“I think operators tend to think, ‘Oh, we need to have everyone on the same POS,’ but in a heavily franchised organization, that can be a challenge, and you may be waiting a long time,” she says. “That can be dangerous, because you’re losing market share to people who are perfecting mobile sales.”
She recommends using a mobile platform that’s compatible with the concept’s most-used POS, and then having an off-POS equivalent for other stores.
Chris Gardner, head of in-store products at PayPal and chief product officer of Paydiant, which lets retailers build features like one-click payment and loyalty programs into their own apps, says he thinks the idea of using one POS system will soon become a thing of the past.
“Not every payment has to work exactly the same way,” he says. “You’ll start to see a purchasing … experience that is optimized around streamlining what the consumer has to do, as opposed to being focused around one particular technology.”
Once operators have the technology function in place for an order-ahead mobile program, the next challenge is getting customers to use it.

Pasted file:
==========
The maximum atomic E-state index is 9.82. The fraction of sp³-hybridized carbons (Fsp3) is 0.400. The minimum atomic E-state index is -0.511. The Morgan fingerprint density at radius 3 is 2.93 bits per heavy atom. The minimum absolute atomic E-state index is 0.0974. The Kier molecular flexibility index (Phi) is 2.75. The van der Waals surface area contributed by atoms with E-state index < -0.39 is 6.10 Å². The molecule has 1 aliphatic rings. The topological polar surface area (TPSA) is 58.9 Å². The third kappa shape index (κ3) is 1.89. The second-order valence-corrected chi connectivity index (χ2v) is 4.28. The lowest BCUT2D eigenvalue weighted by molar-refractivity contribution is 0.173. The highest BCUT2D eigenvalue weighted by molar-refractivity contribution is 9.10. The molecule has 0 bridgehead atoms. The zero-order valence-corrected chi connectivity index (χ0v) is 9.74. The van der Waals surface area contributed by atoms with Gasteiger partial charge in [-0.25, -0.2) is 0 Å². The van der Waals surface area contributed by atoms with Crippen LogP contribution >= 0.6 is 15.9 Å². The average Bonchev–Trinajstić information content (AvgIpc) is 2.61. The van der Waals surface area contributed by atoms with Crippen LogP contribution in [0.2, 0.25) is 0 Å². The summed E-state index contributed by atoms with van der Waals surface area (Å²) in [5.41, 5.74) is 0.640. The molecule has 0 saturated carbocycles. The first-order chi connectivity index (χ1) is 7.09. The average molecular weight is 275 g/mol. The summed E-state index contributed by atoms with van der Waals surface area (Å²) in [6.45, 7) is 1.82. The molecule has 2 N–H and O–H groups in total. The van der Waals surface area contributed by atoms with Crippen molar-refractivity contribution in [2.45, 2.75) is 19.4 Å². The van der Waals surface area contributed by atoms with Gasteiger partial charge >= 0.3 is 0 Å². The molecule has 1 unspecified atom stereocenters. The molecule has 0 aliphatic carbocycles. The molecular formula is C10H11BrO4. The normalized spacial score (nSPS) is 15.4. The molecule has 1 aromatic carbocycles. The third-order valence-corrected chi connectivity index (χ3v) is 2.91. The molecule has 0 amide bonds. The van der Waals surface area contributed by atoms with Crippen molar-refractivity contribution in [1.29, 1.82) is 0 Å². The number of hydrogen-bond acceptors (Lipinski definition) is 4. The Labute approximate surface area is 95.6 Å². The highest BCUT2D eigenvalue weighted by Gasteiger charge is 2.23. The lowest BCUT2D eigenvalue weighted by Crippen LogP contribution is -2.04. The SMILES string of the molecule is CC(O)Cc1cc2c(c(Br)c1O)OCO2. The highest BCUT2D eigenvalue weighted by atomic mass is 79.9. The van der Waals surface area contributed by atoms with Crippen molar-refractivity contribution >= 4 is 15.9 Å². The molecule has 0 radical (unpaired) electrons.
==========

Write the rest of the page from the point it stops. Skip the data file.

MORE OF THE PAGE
With Starbird, the company’s website explains the mobile app and curbside experience and encourages customers to download the app. The menuboard inside the restaurant references the app, as well. “We also are printing up information we’ll be putting in all to-go orders,” Noveshen says. “And we just took a lot of photographs for our Instagram feed that are going to feature and show that experience.”
Gardner recommends that brands promote their mobile app experience on every piece of traditional media they do, whether it’s print, radio, or TV. He adds that operators could look at industries outside the restaurant world when considering ways to drive app downloads, or discuss with their vendors.
Once customers download a restaurant’s app, making the ordering process and drive-thru or curbside experience as seamless as possible for them is key, Berg says.
“The beauty of the drive thru and why brands rely on it so heavily is it’s all about utility,” Berg says. “So if you’re introducing technology that’s too hard for customers to use, that drive-thru line, even if it has eight cars in it, isn’t going to look so bad. In the digital-ordering environment, if customers don’t see it’s going to be fast or secure, they’ll abandon it and say, ‘You know what? ‘I’ll just go in and wait in line—or I’ll go somewhere else where I know there won’t be a line at the drive thru or the counter.’”